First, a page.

Muhlstein was not always a science educator, however. He grew up as a “beach bum” on the coast of Long Island. In addition to having this connection to the ocean, his father was an abalone diver and Muhlstein says, “The stories of his haphazard adventures always captivated me and probably were the spark that sent me on this wild marine science/education journey.” In addition, Muhlstein’s home on the water made him very aware of the devastating impact Harmful Algal blooms had on livelihood, the economy, and the shellfish industry. He had never considered a career in education, as speaking in front of people made him nervous.
His “spark” so to speak occurred in his junior year at UNCW. His guest lecturer, a phytoplankton researcher, told the story about how his lab solved the mystery of mass penguin deaths at a popular aquarium. After examining gut samples, the lab discovered the penguins were consuming fish with high levels of a toxic diatom. In a “soap opera twist for the ages” one of Muhlstein’s fellow students had fed the penguins before the incident! After class, Muhlstein asked the guest lecturer if he could volunteer in his lab...and the rest is history.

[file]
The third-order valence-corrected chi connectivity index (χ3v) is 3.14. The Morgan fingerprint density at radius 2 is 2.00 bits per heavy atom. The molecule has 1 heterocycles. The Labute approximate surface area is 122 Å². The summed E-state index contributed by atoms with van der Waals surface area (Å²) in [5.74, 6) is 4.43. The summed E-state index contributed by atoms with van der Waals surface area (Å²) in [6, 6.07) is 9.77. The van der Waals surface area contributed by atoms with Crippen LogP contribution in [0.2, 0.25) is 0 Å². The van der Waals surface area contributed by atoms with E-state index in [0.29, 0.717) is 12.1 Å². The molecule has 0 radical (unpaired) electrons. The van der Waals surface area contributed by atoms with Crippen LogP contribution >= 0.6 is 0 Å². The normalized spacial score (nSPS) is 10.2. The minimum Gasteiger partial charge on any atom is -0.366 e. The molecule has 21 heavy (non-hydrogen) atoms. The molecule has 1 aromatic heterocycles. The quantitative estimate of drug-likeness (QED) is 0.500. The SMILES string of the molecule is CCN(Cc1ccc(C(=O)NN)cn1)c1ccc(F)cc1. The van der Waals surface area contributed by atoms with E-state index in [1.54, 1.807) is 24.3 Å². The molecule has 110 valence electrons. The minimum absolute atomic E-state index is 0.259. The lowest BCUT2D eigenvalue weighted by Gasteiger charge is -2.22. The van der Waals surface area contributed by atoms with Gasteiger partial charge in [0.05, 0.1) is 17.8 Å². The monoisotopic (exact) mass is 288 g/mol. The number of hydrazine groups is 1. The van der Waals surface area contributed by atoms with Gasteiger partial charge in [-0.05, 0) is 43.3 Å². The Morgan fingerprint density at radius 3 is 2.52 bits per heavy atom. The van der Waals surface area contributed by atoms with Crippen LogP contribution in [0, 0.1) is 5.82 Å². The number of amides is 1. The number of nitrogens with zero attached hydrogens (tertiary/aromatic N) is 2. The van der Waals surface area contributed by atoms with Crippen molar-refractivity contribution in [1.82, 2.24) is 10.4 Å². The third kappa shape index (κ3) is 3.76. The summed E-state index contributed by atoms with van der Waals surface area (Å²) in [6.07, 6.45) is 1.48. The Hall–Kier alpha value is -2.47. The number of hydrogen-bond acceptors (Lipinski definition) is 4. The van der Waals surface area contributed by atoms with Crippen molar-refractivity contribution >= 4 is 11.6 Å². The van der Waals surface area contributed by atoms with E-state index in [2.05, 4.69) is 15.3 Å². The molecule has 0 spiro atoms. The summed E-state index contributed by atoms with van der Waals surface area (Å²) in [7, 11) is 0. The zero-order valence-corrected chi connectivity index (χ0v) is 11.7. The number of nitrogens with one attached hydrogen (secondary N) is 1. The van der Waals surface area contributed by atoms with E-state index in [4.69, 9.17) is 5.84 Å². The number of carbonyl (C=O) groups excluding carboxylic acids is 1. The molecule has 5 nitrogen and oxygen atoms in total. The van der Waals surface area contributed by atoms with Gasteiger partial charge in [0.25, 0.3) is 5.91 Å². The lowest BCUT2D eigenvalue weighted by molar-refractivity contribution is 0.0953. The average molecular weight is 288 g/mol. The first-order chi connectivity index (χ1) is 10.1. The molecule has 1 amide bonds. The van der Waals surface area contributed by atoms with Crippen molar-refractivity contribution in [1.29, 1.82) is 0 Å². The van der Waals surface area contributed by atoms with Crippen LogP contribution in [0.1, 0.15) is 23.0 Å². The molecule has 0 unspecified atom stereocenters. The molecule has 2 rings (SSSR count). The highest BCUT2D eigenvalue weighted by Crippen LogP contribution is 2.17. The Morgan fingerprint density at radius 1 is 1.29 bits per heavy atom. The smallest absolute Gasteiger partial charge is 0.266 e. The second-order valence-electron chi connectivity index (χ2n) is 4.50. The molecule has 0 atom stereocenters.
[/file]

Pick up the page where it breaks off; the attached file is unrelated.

After earning a BS in Marine Biology from UNCW, and an MS in Marine Science with a focus in phytoplankton ecology from the University of Texas, Muhlstein went on to be a phytoplankton ecologist at UNCW’s Center for Marine Science. There, he worked in a lab that specialized in culturing harmful algae. His first experience in teaching- an introductory Oceanography Lab class- changed all that. He found that he had been nervous for nothing, and not only was talking in front of people not bad, it was actually really good! As his career as a phytoplankton ecologist, he would often fondly remember his times in the classroom. With the support of his supervisor, he jumped into the education world and never looked back. He began teaching in high school classrooms, but transitioned to his current position as School Program Coordinator at MarineQuest when the job presented itself. It is truly the perfect position, as it combines his love for marine education with his research background.
Algae Research Supply is very grateful for the people out there like Mr. M, committed to the education of our future climate leaders.
For more about MarineQuest, click here
January 10, 2021